Operational Changes Took Effect on May 1
The Lighthouse Visitor Center is now only open Fridays through Mondays; closed Tuesdays through Thursdays, including Thanksgiving. The Kenneth C. Patrick Visitor Center will be closed through late December, reopening weekends and holidays on December 28. More »
Visitor Center Winter Hours
Visitor Center Winter Hours took effect on Sunday, November 3, 2013. More »
Snowy Plover Critical Habitat Protection Measures at Point Reyes National Seashore for 2008
Contact: Natalie Gates, 415-464-5189
Contact: John Dell'Osso, 415-464-5135
The federally-threatened Western snowy plover nesting season is underway. Nesting inconspicuously between the tidal zone and upper reaches of coastal beaches, snowy plovers on the West Coast are faced with habitat loss, disturbance and predation, all of which have taken a toll on this species. Point Reyes National Seashore, one of the few remaining nesting grounds for this rare bird, typically supports 30 – 35 adult breeding plovers. With the partnership of PRBO Conservation Science, the snowy plover population has been monitored annually since 1995.
Efforts to protect the plovers include roping off breeding habitat on upper sections of beaches and the construction of "exclosures" around their nests immediately after an egg is laid. To assure success occurs this nesting season, the closure of a small stretch of the Point Reyes Beach to dogs will again be enforced. Closing a portion of the Great Beach to dogs is important to minimize disturbance to nests, chicks and breeding adults during this critical time. Last year, only 1 in 3 chicks (a total of 24) survived in the Seashore. US Fish and Wildlife Service has set a goal of 32 fledged chicks and 64 adult birds in the park.
"With increasing use and development pressures on California beaches, this species is facing an uphill battle to survive. It would be a real loss to have this species dwindle and disappear from the Seashore," stated park biologist Dr. Natalie Gates.
Superintendent Don Neubacher added, "We have seen a growing understanding by the community and visitors of how important it is to protect plovers with some beach restrictions." He added, "We appreciate everyone’s support for closures."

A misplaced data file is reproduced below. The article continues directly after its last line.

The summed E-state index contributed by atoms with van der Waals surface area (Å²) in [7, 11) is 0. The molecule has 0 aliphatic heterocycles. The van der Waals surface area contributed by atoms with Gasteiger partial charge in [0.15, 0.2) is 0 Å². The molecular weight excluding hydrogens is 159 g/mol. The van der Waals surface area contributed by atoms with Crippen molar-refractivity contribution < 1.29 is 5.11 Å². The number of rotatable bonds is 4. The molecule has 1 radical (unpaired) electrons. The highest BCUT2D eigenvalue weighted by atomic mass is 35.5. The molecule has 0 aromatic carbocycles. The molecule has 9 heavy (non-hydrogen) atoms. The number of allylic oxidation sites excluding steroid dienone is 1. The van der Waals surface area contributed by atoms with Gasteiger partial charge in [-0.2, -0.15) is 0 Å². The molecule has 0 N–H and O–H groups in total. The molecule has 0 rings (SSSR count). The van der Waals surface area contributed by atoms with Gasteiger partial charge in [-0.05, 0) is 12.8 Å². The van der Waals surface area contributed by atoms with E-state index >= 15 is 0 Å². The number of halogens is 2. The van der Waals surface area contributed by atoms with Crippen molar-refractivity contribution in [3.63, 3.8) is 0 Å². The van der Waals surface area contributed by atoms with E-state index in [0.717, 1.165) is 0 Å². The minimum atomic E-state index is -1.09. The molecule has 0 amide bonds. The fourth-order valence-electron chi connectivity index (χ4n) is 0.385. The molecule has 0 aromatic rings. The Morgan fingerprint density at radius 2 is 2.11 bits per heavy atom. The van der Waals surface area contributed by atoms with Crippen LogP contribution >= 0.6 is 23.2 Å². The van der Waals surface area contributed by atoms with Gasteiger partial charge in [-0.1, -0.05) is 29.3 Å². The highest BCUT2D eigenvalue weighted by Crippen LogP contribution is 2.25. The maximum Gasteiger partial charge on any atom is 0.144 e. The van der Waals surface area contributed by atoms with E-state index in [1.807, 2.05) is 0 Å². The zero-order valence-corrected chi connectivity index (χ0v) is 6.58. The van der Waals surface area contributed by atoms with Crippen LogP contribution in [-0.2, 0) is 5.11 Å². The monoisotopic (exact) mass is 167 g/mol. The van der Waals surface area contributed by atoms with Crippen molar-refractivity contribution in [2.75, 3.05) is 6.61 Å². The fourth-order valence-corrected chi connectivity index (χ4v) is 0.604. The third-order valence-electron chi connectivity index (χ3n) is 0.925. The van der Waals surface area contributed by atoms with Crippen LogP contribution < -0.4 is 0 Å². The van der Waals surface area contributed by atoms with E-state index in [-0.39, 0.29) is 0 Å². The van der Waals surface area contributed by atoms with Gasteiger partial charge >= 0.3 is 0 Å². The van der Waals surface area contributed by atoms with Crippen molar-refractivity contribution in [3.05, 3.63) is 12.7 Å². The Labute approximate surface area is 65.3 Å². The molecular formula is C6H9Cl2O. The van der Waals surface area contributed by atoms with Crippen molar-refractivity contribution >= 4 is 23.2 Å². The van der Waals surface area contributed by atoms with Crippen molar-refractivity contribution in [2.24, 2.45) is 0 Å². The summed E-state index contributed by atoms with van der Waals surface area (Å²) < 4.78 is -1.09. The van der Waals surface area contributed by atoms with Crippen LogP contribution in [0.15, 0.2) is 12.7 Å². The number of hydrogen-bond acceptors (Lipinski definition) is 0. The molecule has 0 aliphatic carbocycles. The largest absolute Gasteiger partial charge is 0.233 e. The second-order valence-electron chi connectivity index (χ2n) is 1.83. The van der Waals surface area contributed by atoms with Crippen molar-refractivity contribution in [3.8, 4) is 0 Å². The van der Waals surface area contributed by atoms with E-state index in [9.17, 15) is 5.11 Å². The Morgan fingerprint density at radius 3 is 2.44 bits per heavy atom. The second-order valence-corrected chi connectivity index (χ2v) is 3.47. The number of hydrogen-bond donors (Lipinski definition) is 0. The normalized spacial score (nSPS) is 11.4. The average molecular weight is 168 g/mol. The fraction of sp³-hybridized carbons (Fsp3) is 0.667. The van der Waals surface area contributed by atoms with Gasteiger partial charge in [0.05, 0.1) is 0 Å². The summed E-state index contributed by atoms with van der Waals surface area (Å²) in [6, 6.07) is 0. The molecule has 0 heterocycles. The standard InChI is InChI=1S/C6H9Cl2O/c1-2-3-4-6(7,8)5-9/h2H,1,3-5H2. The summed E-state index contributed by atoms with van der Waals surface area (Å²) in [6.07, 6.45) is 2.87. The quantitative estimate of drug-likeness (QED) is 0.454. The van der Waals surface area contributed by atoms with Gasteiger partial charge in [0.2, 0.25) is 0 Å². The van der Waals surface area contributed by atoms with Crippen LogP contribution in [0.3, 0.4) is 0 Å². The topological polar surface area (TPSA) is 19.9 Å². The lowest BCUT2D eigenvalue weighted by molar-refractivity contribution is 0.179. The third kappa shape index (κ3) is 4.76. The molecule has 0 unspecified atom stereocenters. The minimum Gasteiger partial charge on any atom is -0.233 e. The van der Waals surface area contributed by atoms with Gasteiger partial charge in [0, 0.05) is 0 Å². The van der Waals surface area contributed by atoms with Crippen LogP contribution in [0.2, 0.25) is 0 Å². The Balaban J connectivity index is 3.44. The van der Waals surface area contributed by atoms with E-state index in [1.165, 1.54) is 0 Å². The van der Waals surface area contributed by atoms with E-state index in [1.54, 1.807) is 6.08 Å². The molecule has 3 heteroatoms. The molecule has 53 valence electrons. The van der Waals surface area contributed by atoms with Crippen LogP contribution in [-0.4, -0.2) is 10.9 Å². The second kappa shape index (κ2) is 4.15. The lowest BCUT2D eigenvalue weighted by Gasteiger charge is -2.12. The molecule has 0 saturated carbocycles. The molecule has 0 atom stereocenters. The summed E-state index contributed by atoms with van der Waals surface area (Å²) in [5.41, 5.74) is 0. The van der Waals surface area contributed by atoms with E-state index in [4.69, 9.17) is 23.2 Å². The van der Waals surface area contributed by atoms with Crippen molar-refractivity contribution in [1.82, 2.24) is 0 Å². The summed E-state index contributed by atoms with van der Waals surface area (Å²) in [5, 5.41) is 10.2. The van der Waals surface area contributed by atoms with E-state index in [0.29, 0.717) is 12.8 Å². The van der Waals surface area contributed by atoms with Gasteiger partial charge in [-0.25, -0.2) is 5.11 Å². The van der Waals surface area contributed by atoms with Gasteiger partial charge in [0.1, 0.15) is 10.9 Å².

The portion of the Great Beach from 500 feet south of Kehoe Beach to ¼ mile north of North Beach parking lot (as signed) has been closed to dogs. The closures encompass less than five miles of this 12-mile beach area. As alternatives for park visitors with dogs, other popular beaches such as east Limantour Beach (to the right as you approach the beach) and Kehoe Beach remain open. All dogs in the park are required to be on a leash no longer than six feet.
Plover exclosures are erected at the nest site and made of wire fencing. Plovers have easy access in and out of the wire mesh but the eggs are protected from disturbance and predators.
Since 2001, the Seashore has received funds from the Point Reyes National Seashore Association to hire a ranger to coordinate the snowy plover docent program. The program uses volunteer docents to provide information and education on snowy plovers at beach trailheads during the highest visitation periods and on weekends. This program has been successful in reaching visitors with information on closures and their importance to the plover population at Point Reyes. Rangers and volunteer docents will be on-site again this season from Memorial Day through Labor Day. For more information on volunteering in the plover docent program at Point Reyes National Seashore, call (415) 464-5145.
As part of a long-term strategy to improve critical dune habitat for plovers and other rare species, the Seashore initiated a dune restoration project in 2001. Nonnative European beachgrass has been removed from over 30 acres near Abbotts Lagoon since the project began. In 2007, snowy plovers used restored dune habitat for the fifth consecutive year, building 4 of 28 nests in the restoration areas.
Did You Know?
California could see an increase of 50 percent or more in the occurrence of large wildfires in the 21st century due to global warming and its consequences. More...